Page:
Spent quite a bit of time in the Minneapolis/St. Paul area this last few months. While I've been able to keep up with my regular trips to Sica Hollow State Park this summer, I've definitely had more time in urban areas as opposed to wilderness this summer.
Recently, an uncle mentioned that there was a nature center in Richfield, a suburb of Minneapolis, just off a ridiculously busy stretch of Interstate 35. Last week I decided to take a look. All I can say is that the city of Richfield has a glorious gem of wilderness. Although, I could never really escape the sound of the cars on the highway, the wildlife and the flowers didn't seem to mind, so neither did I.
The Wood Lake Nature Center is a 150-acre natural area dedicated to environmental education, wildlife observation, and outdoor recreation. It has three miles of trails and these are very nice trails making for easy hiking. The park has marsh, forest and even a stretch of prairie (reminders of my South Dakota home.)
Found lots of great late summer flowers as well as quite a bit of wildlife including ducks, geese, great blue herons, cranes, a muskrat and even a couple of deer.
First wildflower I came across on the shoreline of the lake was Purple Loosestrife. Loved the wonderful purple color against the grays of the reflected sky in the water. Unfortunately, I found out later this is an invasive species that tends to crowd out the natives like cattails and other wetland plants.
Here are two photos to show more detail of the individual blooms
The next flower I found was one that is familar to me from the wet portions of Sica Hollow State Park in South Dakota. The Spotted Touch Me Not. Although, the blooms here had little or no spots, unlike their cousins in South Dakota.
The wildlife here is clearly used to people walking through their home. This duck actually swam closer to where I was on the shore to hop up on this log perch.
Next flower along the trail was one I hadn't seen before. This is a tiny bloom, but such cool detail. This is the American Bellflower.
This next flower was a new one for me as well. This is Wild Mint. The color and the blooms are very similar to the Wild Onion that I run into quite often in South Dakota, but the position of the blooms along the stem had me stumped until I could get to the field guides for identification.
Here is a detail shot of two clumps of blooms on the Wild Mint. What a cool wildflower!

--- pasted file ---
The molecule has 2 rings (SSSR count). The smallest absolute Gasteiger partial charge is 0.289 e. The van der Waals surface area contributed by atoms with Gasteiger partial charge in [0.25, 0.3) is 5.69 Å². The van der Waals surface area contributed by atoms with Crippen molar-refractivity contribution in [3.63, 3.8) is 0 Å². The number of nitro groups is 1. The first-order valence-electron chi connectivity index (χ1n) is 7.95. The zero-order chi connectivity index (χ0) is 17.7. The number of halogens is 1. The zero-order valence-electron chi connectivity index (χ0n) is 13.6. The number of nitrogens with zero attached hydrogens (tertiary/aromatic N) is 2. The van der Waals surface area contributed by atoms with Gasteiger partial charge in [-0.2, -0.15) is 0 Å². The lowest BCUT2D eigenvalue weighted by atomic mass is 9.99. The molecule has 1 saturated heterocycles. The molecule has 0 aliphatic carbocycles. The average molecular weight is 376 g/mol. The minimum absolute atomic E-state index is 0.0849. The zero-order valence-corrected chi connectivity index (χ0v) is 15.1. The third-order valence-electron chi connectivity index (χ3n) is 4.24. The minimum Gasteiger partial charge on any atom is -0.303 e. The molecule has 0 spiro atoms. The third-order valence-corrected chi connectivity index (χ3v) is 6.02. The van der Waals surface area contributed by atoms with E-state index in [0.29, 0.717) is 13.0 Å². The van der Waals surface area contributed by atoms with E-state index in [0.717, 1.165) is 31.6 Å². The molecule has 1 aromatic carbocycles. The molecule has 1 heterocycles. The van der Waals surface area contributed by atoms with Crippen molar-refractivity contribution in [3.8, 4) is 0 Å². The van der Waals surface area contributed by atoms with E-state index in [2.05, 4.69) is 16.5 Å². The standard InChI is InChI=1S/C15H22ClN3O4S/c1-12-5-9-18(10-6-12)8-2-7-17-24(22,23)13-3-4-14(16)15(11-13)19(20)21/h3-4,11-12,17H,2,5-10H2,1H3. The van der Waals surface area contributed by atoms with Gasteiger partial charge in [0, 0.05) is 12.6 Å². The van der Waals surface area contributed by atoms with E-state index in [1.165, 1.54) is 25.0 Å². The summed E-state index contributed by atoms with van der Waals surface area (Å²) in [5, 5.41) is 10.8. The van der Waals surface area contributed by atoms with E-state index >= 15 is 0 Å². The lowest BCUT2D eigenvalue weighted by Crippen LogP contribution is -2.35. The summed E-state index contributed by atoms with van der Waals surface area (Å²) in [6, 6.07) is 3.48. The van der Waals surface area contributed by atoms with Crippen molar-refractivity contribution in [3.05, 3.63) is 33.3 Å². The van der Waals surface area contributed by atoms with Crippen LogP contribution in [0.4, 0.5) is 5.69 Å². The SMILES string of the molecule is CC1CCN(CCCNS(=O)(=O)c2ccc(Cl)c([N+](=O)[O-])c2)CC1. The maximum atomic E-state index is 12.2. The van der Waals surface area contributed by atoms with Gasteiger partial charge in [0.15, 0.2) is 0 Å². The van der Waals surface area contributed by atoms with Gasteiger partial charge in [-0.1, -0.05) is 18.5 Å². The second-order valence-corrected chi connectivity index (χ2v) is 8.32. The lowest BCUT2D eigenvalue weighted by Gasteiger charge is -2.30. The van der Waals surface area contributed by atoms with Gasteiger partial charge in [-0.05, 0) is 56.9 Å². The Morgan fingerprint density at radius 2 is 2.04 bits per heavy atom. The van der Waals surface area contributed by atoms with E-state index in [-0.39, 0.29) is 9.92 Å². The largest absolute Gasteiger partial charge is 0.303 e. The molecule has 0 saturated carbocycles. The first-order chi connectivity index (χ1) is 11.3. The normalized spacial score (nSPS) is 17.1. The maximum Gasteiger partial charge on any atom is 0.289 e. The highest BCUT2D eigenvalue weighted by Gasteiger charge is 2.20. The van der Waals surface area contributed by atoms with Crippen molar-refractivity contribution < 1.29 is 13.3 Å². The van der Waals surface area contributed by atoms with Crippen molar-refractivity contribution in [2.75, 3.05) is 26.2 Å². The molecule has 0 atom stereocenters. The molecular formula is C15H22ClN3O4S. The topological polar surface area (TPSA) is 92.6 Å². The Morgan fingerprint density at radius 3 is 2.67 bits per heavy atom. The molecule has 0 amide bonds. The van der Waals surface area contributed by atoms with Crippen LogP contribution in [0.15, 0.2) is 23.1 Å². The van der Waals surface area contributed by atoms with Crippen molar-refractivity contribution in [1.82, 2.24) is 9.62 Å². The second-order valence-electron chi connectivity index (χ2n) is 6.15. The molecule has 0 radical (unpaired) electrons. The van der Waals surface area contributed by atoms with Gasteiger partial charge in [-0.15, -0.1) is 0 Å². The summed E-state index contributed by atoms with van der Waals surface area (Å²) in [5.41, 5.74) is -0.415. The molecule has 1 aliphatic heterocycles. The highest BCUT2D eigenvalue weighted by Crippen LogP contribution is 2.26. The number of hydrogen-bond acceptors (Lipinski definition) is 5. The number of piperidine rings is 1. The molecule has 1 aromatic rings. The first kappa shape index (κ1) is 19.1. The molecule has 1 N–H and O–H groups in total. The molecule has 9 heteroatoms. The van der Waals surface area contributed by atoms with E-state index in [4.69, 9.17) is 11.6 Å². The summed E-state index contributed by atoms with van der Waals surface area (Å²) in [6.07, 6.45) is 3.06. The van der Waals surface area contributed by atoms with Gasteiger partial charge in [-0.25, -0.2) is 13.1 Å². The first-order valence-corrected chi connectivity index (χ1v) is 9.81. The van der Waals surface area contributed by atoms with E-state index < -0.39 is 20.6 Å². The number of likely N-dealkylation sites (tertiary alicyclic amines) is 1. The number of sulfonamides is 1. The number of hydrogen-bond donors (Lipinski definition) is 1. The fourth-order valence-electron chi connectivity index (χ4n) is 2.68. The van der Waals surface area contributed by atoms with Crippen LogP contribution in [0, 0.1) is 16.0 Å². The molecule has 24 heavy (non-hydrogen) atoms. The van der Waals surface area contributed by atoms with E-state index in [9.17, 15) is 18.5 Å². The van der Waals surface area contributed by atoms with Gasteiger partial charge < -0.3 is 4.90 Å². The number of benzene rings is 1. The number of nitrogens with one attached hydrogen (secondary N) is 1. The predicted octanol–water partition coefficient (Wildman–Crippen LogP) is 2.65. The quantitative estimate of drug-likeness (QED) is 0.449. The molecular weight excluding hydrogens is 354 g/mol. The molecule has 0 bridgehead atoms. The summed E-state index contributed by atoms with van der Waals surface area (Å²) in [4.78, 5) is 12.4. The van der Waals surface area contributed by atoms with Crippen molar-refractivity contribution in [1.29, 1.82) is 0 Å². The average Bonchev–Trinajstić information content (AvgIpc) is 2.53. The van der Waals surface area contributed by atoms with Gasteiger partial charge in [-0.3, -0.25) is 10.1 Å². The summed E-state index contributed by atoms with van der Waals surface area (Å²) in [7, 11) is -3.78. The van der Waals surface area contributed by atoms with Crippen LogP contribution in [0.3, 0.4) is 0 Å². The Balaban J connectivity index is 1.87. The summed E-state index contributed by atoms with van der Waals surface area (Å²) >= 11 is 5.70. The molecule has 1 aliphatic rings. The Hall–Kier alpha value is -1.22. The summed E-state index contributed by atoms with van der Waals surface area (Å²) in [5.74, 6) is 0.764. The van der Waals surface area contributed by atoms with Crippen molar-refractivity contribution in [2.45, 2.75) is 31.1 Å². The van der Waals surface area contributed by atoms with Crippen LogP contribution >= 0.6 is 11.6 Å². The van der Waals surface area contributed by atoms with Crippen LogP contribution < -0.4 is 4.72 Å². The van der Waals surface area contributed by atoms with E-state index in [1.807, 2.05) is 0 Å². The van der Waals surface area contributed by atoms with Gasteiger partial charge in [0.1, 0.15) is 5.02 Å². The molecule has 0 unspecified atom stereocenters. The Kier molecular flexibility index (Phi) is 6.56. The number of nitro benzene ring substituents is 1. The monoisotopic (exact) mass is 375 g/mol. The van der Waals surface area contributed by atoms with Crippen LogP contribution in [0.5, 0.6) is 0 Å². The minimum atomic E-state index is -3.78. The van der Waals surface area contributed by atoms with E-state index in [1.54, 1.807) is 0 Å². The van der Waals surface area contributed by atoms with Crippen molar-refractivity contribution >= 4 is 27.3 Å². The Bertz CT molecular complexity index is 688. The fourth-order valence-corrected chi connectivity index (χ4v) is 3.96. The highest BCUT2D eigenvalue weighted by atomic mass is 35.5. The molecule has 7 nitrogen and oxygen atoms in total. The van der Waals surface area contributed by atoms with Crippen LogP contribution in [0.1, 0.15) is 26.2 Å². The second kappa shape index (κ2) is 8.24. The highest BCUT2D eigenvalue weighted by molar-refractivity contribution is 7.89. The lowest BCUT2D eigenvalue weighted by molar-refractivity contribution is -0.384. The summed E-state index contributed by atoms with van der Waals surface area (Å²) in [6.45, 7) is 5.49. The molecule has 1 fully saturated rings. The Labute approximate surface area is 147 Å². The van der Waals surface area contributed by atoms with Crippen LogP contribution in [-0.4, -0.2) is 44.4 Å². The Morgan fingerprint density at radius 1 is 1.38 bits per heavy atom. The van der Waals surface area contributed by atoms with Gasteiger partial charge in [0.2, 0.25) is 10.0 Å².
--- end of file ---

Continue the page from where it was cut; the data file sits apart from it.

Not far behind the Wild Mint, I found another new, but sort of similar flower as it also had clumps of blooms along the stem. Nature is nothing short of amazing! This is the Spotted Horsemint.
Closer detail of the blooms along the stem.
Next up was another wildflower that I've seen quite regularly on my hikes out in nature. This is the White Snakeroot. This can really be a tough flower to photograph, but the sun being low in the sky and filtering through the forest gave such a cool backlight, I really couldn't ignore this shot.
It is easy to write this flower off as it looks so similar to the backyard pest Dandelion, but this is a tall flower. This is a type of Sowthistle. The yellow was fantastic in the evening sun.
Another flower I am very familiar with.
This is the Bittersweet Nightshade, a non-native species and while it is incredibly beautiful it can really overrun a backyard garden and choke out other plants. I first ran into this in our backyard and I really thought it was great find. However, it proceeded to kill off the honeysuckle that was next to it. It can be a persistent little bugger, but if you keep at it, you can get rid of it.
After I've said all that, it is still a really cool flower!
A happy bunch of Aster. Always a pleasure to see these guys.
Sort of embarrassed to admit that I didn't recognize these beauties out in the field. I was thrown off as most of these blooms weren't open completely, but this is another Aster, the New England Aster.
The New England Aster is an important late summer bloom for the bees. Even though the summer is fading fast, there were still quite a few bees working these plants.
It is absolutely wonderful that a city like Richfield sees the importance of wilderness and makes this wonderful park available to its citizens. I enjoyed my visit and I know I'll be back to see what is blooming next spring. I'm sure it will be beautiful!
If you are in the Twin Cities area, I'd really recommend that you visit this island of wilderness in your backyard.
Until next time - PJ